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European football championship 2016
Sector playing field: food industry
Northern Ireland: ambitious growth targets
Food is Northern Ireland’s biggest manufacturing industry, with sales totalling more than GBP 4.5 billion and as many as 100,000 jobs supported by the agri-food sector including farming, fishing, retail and distribution. There are over 400 food and drink processing companies located in Northern Ireland. Meat and dairy are the largest sectors, accounting for about 50% of turnover.
In 2013 the Northern Irish Agri-Food Strategy Board launched an ambitious growth strategy. They have targeted a 60% (from 2010) increase in turnover to GDP 7 billion by 2020.
Northern Irish food businesses profit margins are expected to remain stable in 2016, and banks are willing to provide loans to the industry.
Germany: overwhelming market power of large retailers and discounters
According to the German Food Association BVE, nominal turnover decreased 3.4% in 2015, to EUR 166 billion. While domestic sales decreased 5.7%, export sales just fell 0.1%. Despite decreasing sales, the equity strength of businesses remains good in this sector, but larger groups and producers are usually better capitalised than wholesalers or retailers.
The overwhelming market power of large retailers and discounters and the tough competition and price wars in the food retail sector indicate that food producers, processors and suppliers have found it difficult to pass on costs. As a result, their profit margins have decreased in recent years and are continuing to decline.
Nevertheless, despite the problems in the industry, many companies in all food subsectors are doing well. The food sector is non-cyclical, and thus less volatile than other industries. Moreover, the sector’s export share has almost doubled since the mid-1990s, providing business opportunities abroad.
Players to watch
In the beverages industry the main products are soft drinks, beer, whiskey, tea and coffee. While there are approximately 40 companies in the sector, it is driven by three large companies which account for almost 85% of turnover and two-thirds of employment. There is strength from their maturity as organisations, sophistication in their processes, and financial resilience.
The beef and sheep meat sector is the largest sector of the Northern Ireland Agri-Food industry by turnover. The sector relies heavily on external markets with 72% of sales made to businesses outside of Northern Ireland. Its strengths are the quality of livestock and processors equipped with well invested and accredited facilities.
In the dairy segment, the value of milk output decreased 27% in 2015. The volatility in the average milk price over recent years is a reflection of Northern Ireland’s dependence on global commodity markets.
Meat/meat products is by far the largest subsector, controlled mainly by a few market-leading meat processors who, over recent years, have created fully vertically integrated groups. The rising demand for meat worldwide has provided business opportunities for the German meat industry, with a boost to the profit margins of those with the largest export share.
Despite an expected sales upturn this summer, sales prices in the German beverage industry (beer, mineral water, soft drinks, etc.) remain under pressure because of lower consumption, increasing consumer price sensitivity, overcapacity and discounting. Profit margins continue to shrink in this segment.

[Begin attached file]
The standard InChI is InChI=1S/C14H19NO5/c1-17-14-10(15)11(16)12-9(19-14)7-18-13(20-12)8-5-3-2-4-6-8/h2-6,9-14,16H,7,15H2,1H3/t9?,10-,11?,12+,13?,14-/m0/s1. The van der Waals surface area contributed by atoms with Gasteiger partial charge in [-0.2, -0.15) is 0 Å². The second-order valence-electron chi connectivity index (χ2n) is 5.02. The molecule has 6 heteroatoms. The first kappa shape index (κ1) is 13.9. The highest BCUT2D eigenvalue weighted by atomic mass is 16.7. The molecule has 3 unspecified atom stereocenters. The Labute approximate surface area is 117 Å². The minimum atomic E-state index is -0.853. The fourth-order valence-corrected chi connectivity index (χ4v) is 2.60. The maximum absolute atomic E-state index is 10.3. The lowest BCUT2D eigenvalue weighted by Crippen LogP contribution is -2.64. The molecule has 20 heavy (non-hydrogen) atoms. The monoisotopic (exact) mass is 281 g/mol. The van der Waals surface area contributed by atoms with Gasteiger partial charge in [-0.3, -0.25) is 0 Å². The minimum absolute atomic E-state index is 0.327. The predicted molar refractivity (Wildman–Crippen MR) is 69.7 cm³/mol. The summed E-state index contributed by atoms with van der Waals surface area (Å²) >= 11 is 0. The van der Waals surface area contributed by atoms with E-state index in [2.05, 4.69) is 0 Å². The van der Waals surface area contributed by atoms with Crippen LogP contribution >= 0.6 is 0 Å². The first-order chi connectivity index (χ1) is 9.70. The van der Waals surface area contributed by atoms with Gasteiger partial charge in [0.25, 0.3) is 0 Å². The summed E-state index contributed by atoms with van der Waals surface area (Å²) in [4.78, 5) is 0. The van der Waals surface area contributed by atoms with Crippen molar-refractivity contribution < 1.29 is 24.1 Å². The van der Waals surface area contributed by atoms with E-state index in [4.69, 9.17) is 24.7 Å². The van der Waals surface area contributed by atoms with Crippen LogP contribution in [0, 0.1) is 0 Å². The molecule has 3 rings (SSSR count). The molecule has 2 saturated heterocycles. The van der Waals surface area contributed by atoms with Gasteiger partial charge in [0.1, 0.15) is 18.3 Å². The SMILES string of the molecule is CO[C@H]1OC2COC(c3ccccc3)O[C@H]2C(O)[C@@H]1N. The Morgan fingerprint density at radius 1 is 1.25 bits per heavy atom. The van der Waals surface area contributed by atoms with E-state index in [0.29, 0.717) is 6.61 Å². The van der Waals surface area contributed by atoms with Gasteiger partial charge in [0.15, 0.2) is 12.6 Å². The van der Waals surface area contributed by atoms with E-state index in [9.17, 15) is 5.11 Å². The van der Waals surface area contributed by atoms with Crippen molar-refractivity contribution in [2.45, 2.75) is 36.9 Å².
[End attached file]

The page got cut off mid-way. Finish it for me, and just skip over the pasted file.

Major strengths and weaknesses
Northern Irish food industry: strengths
German food industry: strengths
- Part of the UK, which is a net importer of food
- Reputation as a supplier of wholesome food with the provenance that comes from the values of the local farming industry
- As part of an island, Northern Ireland has a number of distinct advantages for the production of safe food
- Non-cyclical industry
- Innovative industry sector, reacting on changing consumer behaviour
- Profits from increasing export business
- Internationally very competitive
Northern Irish food industry: weaknesses
German food industry: weaknesses
- Farm incomes in Northern Ireland fell steeply in 2015.
- Issues with the potential dual identity of Northern and Irish food products – i.e. both British and Irish
- Partial overcapacities
- Shrinking margins
- Declining number of consumers and ageing society
- Low price levels due to strong discount sector
Fair play ranking: payment behaviour and insolvencies
Northern Irish food industry
The average payment duration in the UK food industry is 45-60 days.
Payment experience has been good over the past two years and protracted payments are low.
Non-payment notifications are low, and we do not expect increases in the coming months.
The level of food insolvencies is low. No insolvency increases are expected in 2016.
German food industry
Food producers and wholesalers pay, on average, within 30 days while payment terms of food retailers often vary between 45 and even 90 or more days
With food processing companies and retailers demanding longer payment terms from their immediate suppliers to improve their working capital, a wave of longer payment terms is being created along the whole supply chain. Still, the already low profit margins are decreasing further.
We have not seen any increase in the number of notified non-payments in the last couple of months and do not expect this in the near future.
Due to the still strong economic environment in Germany, food insolvencies have not increased recently. However, in the medium term the number of defaults could rise, especially for smaller businesses and those with poor financial strength.
We have scored the credit risk situation/business performance outlook for the food industry in Northern Ireland and Germany. Now it's your turn to submit a score for the football match on June 21. Join the Atradius Football Championship here.